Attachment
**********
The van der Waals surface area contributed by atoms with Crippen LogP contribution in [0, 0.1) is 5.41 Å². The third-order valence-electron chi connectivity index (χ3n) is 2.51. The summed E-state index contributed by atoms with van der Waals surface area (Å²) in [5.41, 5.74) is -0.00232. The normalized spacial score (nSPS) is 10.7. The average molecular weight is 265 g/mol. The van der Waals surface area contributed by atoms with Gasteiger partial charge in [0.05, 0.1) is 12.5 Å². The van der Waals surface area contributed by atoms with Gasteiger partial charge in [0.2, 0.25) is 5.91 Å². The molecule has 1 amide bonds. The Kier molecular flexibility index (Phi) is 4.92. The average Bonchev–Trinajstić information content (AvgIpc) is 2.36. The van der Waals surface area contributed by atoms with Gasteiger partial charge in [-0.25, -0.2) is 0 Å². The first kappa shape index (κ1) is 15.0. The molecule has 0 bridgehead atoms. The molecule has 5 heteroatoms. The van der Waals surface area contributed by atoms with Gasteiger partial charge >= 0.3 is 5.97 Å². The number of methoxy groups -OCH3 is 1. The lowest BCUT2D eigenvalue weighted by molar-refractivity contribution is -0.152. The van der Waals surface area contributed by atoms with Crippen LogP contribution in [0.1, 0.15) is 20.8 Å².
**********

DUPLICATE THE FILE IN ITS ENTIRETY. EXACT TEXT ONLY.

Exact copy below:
The van der Waals surface area contributed by atoms with Crippen LogP contribution in [0, 0.1) is 5.41 Å². The third-order valence-electron chi connectivity index (χ3n) is 2.51. The summed E-state index contributed by atoms with van der Waals surface area (Å²) in [5.41, 5.74) is -0.00232. The normalized spacial score (nSPS) is 10.7. The average molecular weight is 265 g/mol. The van der Waals surface area contributed by atoms with Gasteiger partial charge in [0.05, 0.1) is 12.5 Å². The van der Waals surface area contributed by atoms with Gasteiger partial charge in [0.2, 0.25) is 5.91 Å². The molecule has 1 amide bonds. The Kier molecular flexibility index (Phi) is 4.92. The average Bonchev–Trinajstić information content (AvgIpc) is 2.36. The van der Waals surface area contributed by atoms with Gasteiger partial charge in [-0.25, -0.2) is 0 Å². The first kappa shape index (κ1) is 15.0. The molecule has 0 bridgehead atoms. The molecule has 5 heteroatoms. The van der Waals surface area contributed by atoms with Gasteiger partial charge >= 0.3 is 5.97 Å². The number of methoxy groups -OCH3 is 1. The lowest BCUT2D eigenvalue weighted by molar-refractivity contribution is -0.152. The van der Waals surface area contributed by atoms with Crippen LogP contribution in [0.1, 0.15) is 20.8 Å².